Having made my characters, I wandered out into the game world and within moments came across a woman fleeing from a couple of thugs. I chose to intervene and engage in quick combat rather than try to figure out the game's bedazzling combat options this early.

The first quest!

My characters dispatched the thugs and took a fair amount of injury themselves. One of my characters, the fighter/priest Condwiramurs, was bleeding, and the game warned me if I left the combat options screen without healing her, she would be destroyed. Unfortunately, nothing I could think to do would work. We found some bandages during combat, but even though I gave them to someone who was skilled at first aid, the game insisted I didn't have any bandages. I tried to (P)ray for healing but the game insisted none of my priests could pray--it may have had something to do with a morale loss greater than their karma levels. I don't know. There's a lot of stuff to keep track of in this game. Anyway, end result: Condwiramurs died and I had to return to the inn to replace her with another fighter/priest of the same name.

The quick combat screen.

I continued my wanderings and entered the nearby town, where I found training grounds (it looks like you can increase your skills with money irrespective of experience), a temple, and an armory. An old man in a park told me a story about an adventurer who made money cleaning up the city. A group of thieves attacked me but I beat them and this time praying for healing worked. After the combat, I have some items to sell, but the armory didn't seem to have a place to sell them, just to buy them. The manual says that items are sold in the town's marketplace, but every time I search in that area, the game just tells me townsfolk are wandering about.

In short, Wizard's Crown has a fairly steep learning curve. Before my next posting, I'll try detailed combat and see how that goes. In the meantime, since my rules forbid me to look at any walkthroughs, I'd appreciate any tips from people who have played the game.

8 comments:

  1. To me its more a wargame than a crpg. Didnt like it at all, I mean I LOOOVE the early gold box games (Azure Bonds and Pool of Radiance, Champions of Krynn), which has an enhanced version of the combat engine (well you can clearly see where it came from in the GB games).. but it always felt more a wargame than a crpg to me...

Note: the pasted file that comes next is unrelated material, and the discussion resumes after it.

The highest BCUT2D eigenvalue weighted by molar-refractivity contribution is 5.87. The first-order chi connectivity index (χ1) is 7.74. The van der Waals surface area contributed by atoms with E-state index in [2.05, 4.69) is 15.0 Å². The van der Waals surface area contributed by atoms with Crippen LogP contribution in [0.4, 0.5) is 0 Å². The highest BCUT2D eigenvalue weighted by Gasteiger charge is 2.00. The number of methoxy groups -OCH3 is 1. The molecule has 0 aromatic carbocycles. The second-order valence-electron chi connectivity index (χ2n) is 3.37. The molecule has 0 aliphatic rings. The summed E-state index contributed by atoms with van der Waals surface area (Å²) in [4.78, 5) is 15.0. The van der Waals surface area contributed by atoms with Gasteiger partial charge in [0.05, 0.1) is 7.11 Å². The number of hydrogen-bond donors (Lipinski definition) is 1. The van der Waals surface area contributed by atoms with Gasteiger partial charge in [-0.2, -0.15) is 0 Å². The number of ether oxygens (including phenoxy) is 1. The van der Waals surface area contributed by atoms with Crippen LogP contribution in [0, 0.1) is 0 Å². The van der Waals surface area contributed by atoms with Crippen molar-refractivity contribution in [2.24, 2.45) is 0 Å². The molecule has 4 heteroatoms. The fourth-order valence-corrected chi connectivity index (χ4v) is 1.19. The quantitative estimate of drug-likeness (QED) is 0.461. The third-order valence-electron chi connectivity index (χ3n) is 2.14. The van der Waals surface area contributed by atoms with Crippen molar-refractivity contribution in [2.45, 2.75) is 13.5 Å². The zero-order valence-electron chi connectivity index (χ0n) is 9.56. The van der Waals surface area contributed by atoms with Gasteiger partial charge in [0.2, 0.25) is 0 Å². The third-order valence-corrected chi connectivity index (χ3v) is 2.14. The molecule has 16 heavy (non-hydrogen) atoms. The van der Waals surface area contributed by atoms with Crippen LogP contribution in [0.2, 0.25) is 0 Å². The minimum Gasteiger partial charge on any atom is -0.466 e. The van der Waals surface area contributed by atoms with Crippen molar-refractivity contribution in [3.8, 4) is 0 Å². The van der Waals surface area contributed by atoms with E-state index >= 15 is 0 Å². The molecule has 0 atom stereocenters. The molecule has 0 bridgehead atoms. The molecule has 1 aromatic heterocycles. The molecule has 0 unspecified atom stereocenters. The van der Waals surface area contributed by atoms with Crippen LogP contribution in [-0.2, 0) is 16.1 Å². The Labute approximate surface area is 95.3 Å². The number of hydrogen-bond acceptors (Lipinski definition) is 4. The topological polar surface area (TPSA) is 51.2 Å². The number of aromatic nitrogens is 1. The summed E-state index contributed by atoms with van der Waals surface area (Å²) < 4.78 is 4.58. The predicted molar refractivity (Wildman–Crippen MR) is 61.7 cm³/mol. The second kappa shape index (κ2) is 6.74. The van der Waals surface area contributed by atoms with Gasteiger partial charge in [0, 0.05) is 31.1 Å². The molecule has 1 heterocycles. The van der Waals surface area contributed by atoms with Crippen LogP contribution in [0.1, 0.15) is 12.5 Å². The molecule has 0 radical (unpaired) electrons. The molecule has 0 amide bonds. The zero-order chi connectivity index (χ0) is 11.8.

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  2. (Hate it when the missus leaves her accounts logged in. Now have to retype so it appears under my name).

    Long ago I played this. So, memory is a little fuzzy, however what I do recall is that Intelligence is used to 'buy' classes. Thus, if you want a sorceror and you spend the 11 points, the sorceror gains no further benefit from more intelligence unless you plan on multiclassing.

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  3. Also, is it just me, or is this the first game (or one of the first) to let you choose the difficulty?

    Must have meant a helluva lot coding back then to make 5 difficulty levels...

    Also, right from the start a quest with two possible solutions (help or ignore?)? Smooth enough!

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  4. Deadly, I think you're right. I can't think of another game so far that had a difficulty selector. There are a lot of things about Wizard's Crown that are ahead of its time: the variety of skills, the variety of weapons and armor and items, the gazillion options in combat, the separation of health and injury... I think what I'm finding, though, is that an innovative game is not necessarily a fun game. Too early to make a final judgment on that, though.

    I do wish the Gold Box games had a "quick combat" option, though. As much as I like the tactics of combat in those games, wandering into groups of 20 kobolds got pretty stale at Level 10.

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  5. Well GB games did have a 'quick' combat, you just had to watch it, and let the computer fight for you. Mostly if you did this you had to leave magic off (alt-m) so it didnt waste all your spells.. Its quick combat was really dumb, but it was also the same AI that was used against you so it was fairly easy to work out good strategy...

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  6. Quick Combat in the goldbox series might as well not have been in there *shudders*. Only ever tried it on the most menial random encounters and nearly always resulted in a reload followed by fighting manually. Two characters dead in quick combat was typically a best case scenario.

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  7. So, did you ever finish WC? I spent many, many long nights in my mid-teen years playing this in my room on my C64 (instead of doing homework, shame on me). I don't recall having finished it (at least not that I remember).

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    Replies
    1. I did not. I think I might revisit it when 1985 comes around on my list again.